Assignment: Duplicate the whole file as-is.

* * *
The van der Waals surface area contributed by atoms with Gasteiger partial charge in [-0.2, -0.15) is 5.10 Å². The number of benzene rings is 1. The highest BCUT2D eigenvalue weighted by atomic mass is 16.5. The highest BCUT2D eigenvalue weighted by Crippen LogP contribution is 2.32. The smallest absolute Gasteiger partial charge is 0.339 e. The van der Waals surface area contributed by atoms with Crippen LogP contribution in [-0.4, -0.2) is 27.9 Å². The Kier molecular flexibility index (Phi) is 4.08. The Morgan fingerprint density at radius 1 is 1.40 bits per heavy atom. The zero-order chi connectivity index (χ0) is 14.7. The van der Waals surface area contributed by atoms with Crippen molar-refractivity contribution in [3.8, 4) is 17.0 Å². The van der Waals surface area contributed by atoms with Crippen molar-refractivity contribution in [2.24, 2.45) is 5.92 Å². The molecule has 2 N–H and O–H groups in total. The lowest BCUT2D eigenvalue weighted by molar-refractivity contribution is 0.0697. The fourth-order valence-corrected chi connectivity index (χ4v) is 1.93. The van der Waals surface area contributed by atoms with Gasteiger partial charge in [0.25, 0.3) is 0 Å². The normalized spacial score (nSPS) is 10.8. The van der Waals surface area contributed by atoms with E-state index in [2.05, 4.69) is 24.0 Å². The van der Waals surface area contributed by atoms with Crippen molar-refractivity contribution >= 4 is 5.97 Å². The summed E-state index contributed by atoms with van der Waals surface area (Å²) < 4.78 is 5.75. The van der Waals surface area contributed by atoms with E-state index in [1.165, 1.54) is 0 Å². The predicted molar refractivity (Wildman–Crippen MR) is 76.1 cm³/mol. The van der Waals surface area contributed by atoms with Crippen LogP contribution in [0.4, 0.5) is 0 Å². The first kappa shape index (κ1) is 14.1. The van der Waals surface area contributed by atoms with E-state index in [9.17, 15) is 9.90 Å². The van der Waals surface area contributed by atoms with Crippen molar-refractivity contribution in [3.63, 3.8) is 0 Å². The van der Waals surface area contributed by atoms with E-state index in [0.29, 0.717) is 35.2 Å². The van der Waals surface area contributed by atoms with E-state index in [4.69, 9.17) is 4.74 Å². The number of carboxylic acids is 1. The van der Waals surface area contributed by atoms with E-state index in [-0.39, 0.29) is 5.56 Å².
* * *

The van der Waals surface area contributed by atoms with Gasteiger partial charge in [-0.2, -0.15) is 5.10 Å². The number of benzene rings is 1. The highest BCUT2D eigenvalue weighted by atomic mass is 16.5. The highest BCUT2D eigenvalue weighted by Crippen LogP contribution is 2.32. The smallest absolute Gasteiger partial charge is 0.339 e. The van der Waals surface area contributed by atoms with Crippen LogP contribution in [-0.4, -0.2) is 27.9 Å². The Kier molecular flexibility index (Phi) is 4.08. The Morgan fingerprint density at radius 1 is 1.40 bits per heavy atom. The zero-order chi connectivity index (χ0) is 14.7. The van der Waals surface area contributed by atoms with Crippen molar-refractivity contribution in [3.8, 4) is 17.0 Å². The van der Waals surface area contributed by atoms with Crippen molar-refractivity contribution in [2.24, 2.45) is 5.92 Å². The molecule has 2 N–H and O–H groups in total. The lowest BCUT2D eigenvalue weighted by molar-refractivity contribution is 0.0697. The fourth-order valence-corrected chi connectivity index (χ4v) is 1.93. The van der Waals surface area contributed by atoms with Gasteiger partial charge in [0.25, 0.3) is 0 Å². The normalized spacial score (nSPS) is 10.8. The van der Waals surface area contributed by atoms with E-state index in [2.05, 4.69) is 24.0 Å². The van der Waals surface area contributed by atoms with Crippen molar-refractivity contribution >= 4 is 5.97 Å². The summed E-state index contributed by atoms with van der Waals surface area (Å²) < 4.78 is 5.75. The van der Waals surface area contributed by atoms with E-state index in [1.165, 1.54) is 0 Å². The predicted molar refractivity (Wildman–Crippen MR) is 76.1 cm³/mol. The van der Waals surface area contributed by atoms with Crippen LogP contribution in [0.4, 0.5) is 0 Å². The first kappa shape index (κ1) is 14.1. The van der Waals surface area contributed by atoms with E-state index in [9.17, 15) is 9.90 Å². The van der Waals surface area contributed by atoms with Crippen molar-refractivity contribution in [3.63, 3.8) is 0 Å². The van der Waals surface area contributed by atoms with E-state index in [0.29, 0.717) is 35.2 Å². The van der Waals surface area contributed by atoms with E-state index in [4.69, 9.17) is 4.74 Å². The number of carboxylic acids is 1. The van der Waals surface area contributed by atoms with E-state index in [-0.39, 0.29) is 5.56 Å².